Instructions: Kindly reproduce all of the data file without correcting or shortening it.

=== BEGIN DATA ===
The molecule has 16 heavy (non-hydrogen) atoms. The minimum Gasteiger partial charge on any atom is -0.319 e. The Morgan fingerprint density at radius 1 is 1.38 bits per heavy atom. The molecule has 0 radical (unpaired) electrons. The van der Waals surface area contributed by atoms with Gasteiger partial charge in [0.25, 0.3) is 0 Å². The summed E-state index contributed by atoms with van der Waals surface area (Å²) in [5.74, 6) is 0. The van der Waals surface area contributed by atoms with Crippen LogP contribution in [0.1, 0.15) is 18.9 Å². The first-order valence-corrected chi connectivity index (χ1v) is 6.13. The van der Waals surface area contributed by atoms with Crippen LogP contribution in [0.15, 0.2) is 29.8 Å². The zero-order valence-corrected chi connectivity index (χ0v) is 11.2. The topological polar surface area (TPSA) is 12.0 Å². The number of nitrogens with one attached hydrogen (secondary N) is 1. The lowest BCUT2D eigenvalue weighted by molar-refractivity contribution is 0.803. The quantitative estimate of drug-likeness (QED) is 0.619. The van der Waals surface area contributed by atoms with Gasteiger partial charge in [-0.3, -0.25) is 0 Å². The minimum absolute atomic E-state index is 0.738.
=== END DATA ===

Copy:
The molecule has 16 heavy (non-hydrogen) atoms. The minimum Gasteiger partial charge on any atom is -0.319 e. The Morgan fingerprint density at radius 1 is 1.38 bits per heavy atom. The molecule has 0 radical (unpaired) electrons. The van der Waals surface area contributed by atoms with Gasteiger partial charge in [0.25, 0.3) is 0 Å². The summed E-state index contributed by atoms with van der Waals surface area (Å²) in [5.74, 6) is 0. The van der Waals surface area contributed by atoms with Crippen LogP contribution in [0.1, 0.15) is 18.9 Å². The first-order valence-corrected chi connectivity index (χ1v) is 6.13. The van der Waals surface area contributed by atoms with Crippen LogP contribution in [0.15, 0.2) is 29.8 Å². The zero-order valence-corrected chi connectivity index (χ0v) is 11.2. The topological polar surface area (TPSA) is 12.0 Å². The number of nitrogens with one attached hydrogen (secondary N) is 1. The lowest BCUT2D eigenvalue weighted by molar-refractivity contribution is 0.803. The quantitative estimate of drug-likeness (QED) is 0.619. The van der Waals surface area contributed by atoms with Gasteiger partial charge in [-0.3, -0.25) is 0 Å². The minimum absolute atomic E-state index is 0.738.